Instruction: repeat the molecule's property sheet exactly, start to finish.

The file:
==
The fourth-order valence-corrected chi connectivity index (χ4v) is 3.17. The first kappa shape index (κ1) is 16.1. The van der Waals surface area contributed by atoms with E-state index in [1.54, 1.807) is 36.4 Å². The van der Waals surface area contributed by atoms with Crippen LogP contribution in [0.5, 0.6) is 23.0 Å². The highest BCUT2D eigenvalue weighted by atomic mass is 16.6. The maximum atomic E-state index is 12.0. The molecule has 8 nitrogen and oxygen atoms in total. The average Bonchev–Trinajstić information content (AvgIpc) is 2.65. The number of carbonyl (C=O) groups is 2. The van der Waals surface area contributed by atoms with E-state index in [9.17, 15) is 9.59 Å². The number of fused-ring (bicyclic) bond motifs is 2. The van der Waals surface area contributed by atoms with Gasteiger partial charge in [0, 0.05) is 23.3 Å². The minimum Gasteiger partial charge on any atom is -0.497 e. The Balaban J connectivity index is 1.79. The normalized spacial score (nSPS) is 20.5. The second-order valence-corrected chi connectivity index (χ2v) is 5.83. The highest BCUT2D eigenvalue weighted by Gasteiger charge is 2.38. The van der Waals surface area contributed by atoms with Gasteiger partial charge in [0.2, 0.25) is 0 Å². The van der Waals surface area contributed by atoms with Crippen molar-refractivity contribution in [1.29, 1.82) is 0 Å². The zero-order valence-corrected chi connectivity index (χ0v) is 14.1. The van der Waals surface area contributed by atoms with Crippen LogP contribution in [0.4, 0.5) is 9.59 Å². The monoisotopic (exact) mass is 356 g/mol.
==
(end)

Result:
The fourth-order valence-corrected chi connectivity index (χ4v) is 3.17. The first kappa shape index (κ1) is 16.1. The van der Waals surface area contributed by atoms with E-state index in [1.54, 1.807) is 36.4 Å². The van der Waals surface area contributed by atoms with Crippen LogP contribution in [0.5, 0.6) is 23.0 Å². The highest BCUT2D eigenvalue weighted by atomic mass is 16.6. The maximum atomic E-state index is 12.0. The molecule has 8 nitrogen and oxygen atoms in total. The average Bonchev–Trinajstić information content (AvgIpc) is 2.65. The number of carbonyl (C=O) groups is 2. The van der Waals surface area contributed by atoms with E-state index in [9.17, 15) is 9.59 Å². The number of fused-ring (bicyclic) bond motifs is 2. The van der Waals surface area contributed by atoms with Gasteiger partial charge in [0, 0.05) is 23.3 Å². The minimum Gasteiger partial charge on any atom is -0.497 e. The Balaban J connectivity index is 1.79. The normalized spacial score (nSPS) is 20.5. The second-order valence-corrected chi connectivity index (χ2v) is 5.83. The highest BCUT2D eigenvalue weighted by Gasteiger charge is 2.38. The van der Waals surface area contributed by atoms with Gasteiger partial charge in [0.2, 0.25) is 0 Å². The van der Waals surface area contributed by atoms with Crippen molar-refractivity contribution in [1.29, 1.82) is 0 Å². The zero-order valence-corrected chi connectivity index (χ0v) is 14.1. The van der Waals surface area contributed by atoms with Crippen LogP contribution in [0.4, 0.5) is 9.59 Å². The monoisotopic (exact) mass is 356 g/mol.